In recent years there has been a shift towards ‘patient engagement’, broadly defined by World Health Organization (WHO) as “the process of building the capacity of patients, families, carers, as well as health care providers, to facilitate and support the active involvement of patients in their own care, in order to enhance safety, quality and people-centeredness of health care service deliver”’ [12]. However, such a shift requires an understanding of the patient experience [13], and while there have recently been some important patient surveys to better understand how CD and its management impacts patients, they have tended to focus on daily burden [14] and specific aspects of CD management [15, 16]. Another way to visualize the patient experience is to develop a patient journey map, which describes the processes that patients go through when they undergo diagnosis and treatment. This consists of several stages, where each stage comprises one or more healthcare touchpoints [17]. The insights gained from the patient mapping process can help a service designer optimize the experience and generate value for both the user and the healthcare organization providing the service.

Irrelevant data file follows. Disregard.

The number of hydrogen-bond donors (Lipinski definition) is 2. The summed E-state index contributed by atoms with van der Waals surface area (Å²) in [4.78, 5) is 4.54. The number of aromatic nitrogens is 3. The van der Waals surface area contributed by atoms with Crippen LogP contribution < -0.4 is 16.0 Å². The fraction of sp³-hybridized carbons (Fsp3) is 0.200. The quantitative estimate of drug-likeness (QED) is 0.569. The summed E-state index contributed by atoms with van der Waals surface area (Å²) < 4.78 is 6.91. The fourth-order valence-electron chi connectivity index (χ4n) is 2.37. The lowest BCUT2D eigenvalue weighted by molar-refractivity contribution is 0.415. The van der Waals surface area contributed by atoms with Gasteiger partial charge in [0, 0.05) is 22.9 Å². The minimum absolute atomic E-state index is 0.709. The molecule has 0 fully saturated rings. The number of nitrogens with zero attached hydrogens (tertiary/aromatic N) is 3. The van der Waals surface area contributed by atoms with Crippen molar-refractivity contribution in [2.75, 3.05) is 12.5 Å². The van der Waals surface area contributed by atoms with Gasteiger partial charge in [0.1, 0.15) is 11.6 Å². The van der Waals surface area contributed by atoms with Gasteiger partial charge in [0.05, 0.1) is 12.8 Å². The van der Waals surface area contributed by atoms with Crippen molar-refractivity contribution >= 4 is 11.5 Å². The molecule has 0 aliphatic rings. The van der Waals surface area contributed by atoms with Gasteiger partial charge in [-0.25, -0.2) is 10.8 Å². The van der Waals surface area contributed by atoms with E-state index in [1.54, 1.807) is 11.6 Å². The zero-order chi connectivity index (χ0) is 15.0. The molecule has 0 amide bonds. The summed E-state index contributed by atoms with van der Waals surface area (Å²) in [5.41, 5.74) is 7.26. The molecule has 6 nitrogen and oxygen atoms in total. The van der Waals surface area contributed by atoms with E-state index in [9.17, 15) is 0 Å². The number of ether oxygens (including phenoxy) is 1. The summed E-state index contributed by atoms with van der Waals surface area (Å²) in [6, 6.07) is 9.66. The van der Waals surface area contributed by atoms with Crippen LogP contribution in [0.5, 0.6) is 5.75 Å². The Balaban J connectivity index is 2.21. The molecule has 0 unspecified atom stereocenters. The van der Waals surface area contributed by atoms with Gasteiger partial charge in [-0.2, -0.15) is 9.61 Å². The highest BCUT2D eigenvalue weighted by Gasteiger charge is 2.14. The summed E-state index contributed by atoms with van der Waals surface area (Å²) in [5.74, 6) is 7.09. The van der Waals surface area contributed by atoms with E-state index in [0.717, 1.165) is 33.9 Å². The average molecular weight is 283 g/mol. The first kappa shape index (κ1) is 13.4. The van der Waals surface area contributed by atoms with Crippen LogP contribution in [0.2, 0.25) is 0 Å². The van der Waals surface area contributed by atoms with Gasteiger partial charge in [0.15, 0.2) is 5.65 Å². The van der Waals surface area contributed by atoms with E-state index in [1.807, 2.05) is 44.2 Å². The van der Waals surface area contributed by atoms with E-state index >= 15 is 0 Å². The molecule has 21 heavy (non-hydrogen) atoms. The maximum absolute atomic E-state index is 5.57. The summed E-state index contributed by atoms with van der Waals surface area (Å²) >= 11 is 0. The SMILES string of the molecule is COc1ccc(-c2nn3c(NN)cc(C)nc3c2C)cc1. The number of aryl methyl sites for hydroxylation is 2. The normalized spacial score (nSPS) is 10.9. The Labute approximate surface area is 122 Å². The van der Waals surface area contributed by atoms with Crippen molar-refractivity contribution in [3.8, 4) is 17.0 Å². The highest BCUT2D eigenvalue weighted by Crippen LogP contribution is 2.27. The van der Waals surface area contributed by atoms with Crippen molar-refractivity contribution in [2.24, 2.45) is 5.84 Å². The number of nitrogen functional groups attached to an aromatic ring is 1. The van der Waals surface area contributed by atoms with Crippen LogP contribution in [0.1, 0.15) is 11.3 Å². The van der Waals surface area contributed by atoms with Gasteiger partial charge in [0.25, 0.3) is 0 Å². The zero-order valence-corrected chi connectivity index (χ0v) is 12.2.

Patient journey maps are increasingly used as a tool that enables healthcare providers to reconfigure their approach to the treatment and care, seen from the patients’ point of view [17,18,19]. Through patient journey mapping, a healthcare provider and other stakeholders can identify unmet needs, the barriers and potential gaps in service provision, and work on the solutions to these problems, as well as identifying potential new opportunities for improvement and innovation [17, 19]. Additionally, patient journey tools are increasingly used as a baseline for designing and improving treatment algorithms and developing costing models that can be used to audit the impact of service improvements [20]. As part of the ongoing European Reference Networks for Rare Neurological Diseases (ERN-RND) program [21,22,23], we aimed to develop a patient journey map for CD that describes the patient experience from pre-diagnosis through to long-term treatment. The CD patient journey map (CDPJM) is presented from the perspective of a 'typical’ patient (Lilly), a persona developed based on the feedback of the patient survey.


The CDPJM was developed between March and June 2021 by a patient experience research company (PARTNERSEITZ) in collaboration with patient representatives from Dystonia Europe and affiliated national societies, and was sponsored by Ipsen. The CDPJM was developed in two stages. First, a patient survey of 15 patients living with CD was conducted to inform the design of the map, and secondly, an expert-patient focus group met to review and validate the map and suggest any refinements.

Online patient survey

Fifteen patients living with CD (five each from France, Italy, and the UK) completed the online patient survey between the 24th and 31st March 2021. Key respondent characteristics are presented in Table 1; three quarters of respondents were female and the mean age at diagnosis was 41.5 years. All of the survey respondents were living with chronic CD (≥ 5 years), with 53.3% having been diagnosed more than 10 years ago.